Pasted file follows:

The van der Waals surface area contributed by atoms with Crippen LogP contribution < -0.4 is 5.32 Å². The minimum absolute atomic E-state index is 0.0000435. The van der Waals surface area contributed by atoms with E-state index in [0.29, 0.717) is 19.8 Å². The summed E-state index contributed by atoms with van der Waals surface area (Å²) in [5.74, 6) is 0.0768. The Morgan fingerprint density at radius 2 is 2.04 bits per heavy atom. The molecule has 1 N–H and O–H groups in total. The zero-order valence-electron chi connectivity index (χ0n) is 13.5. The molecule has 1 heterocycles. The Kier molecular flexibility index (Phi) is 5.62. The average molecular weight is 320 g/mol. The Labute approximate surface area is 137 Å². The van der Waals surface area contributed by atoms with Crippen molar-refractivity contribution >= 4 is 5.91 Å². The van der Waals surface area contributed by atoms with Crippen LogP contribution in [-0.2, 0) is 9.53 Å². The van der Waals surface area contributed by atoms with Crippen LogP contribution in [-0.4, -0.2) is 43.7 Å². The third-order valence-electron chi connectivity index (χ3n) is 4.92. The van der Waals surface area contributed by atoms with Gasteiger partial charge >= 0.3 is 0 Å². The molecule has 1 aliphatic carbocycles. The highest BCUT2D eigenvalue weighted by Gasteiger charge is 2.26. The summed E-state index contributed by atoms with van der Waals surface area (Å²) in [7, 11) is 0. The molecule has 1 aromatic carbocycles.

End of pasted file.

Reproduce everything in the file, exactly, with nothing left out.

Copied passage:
The van der Waals surface area contributed by atoms with Crippen LogP contribution < -0.4 is 5.32 Å². The minimum absolute atomic E-state index is 0.0000435. The van der Waals surface area contributed by atoms with E-state index in [0.29, 0.717) is 19.8 Å². The summed E-state index contributed by atoms with van der Waals surface area (Å²) in [5.74, 6) is 0.0768. The Morgan fingerprint density at radius 2 is 2.04 bits per heavy atom. The molecule has 1 N–H and O–H groups in total. The zero-order valence-electron chi connectivity index (χ0n) is 13.5. The molecule has 1 heterocycles. The Kier molecular flexibility index (Phi) is 5.62. The average molecular weight is 320 g/mol. The Labute approximate surface area is 137 Å². The van der Waals surface area contributed by atoms with Crippen molar-refractivity contribution >= 4 is 5.91 Å². The van der Waals surface area contributed by atoms with Crippen LogP contribution in [-0.2, 0) is 9.53 Å². The van der Waals surface area contributed by atoms with Crippen LogP contribution in [-0.4, -0.2) is 43.7 Å². The third-order valence-electron chi connectivity index (χ3n) is 4.92. The van der Waals surface area contributed by atoms with Gasteiger partial charge >= 0.3 is 0 Å². The molecule has 1 aliphatic carbocycles. The highest BCUT2D eigenvalue weighted by Gasteiger charge is 2.26. The summed E-state index contributed by atoms with van der Waals surface area (Å²) in [7, 11) is 0. The molecule has 1 aromatic carbocycles.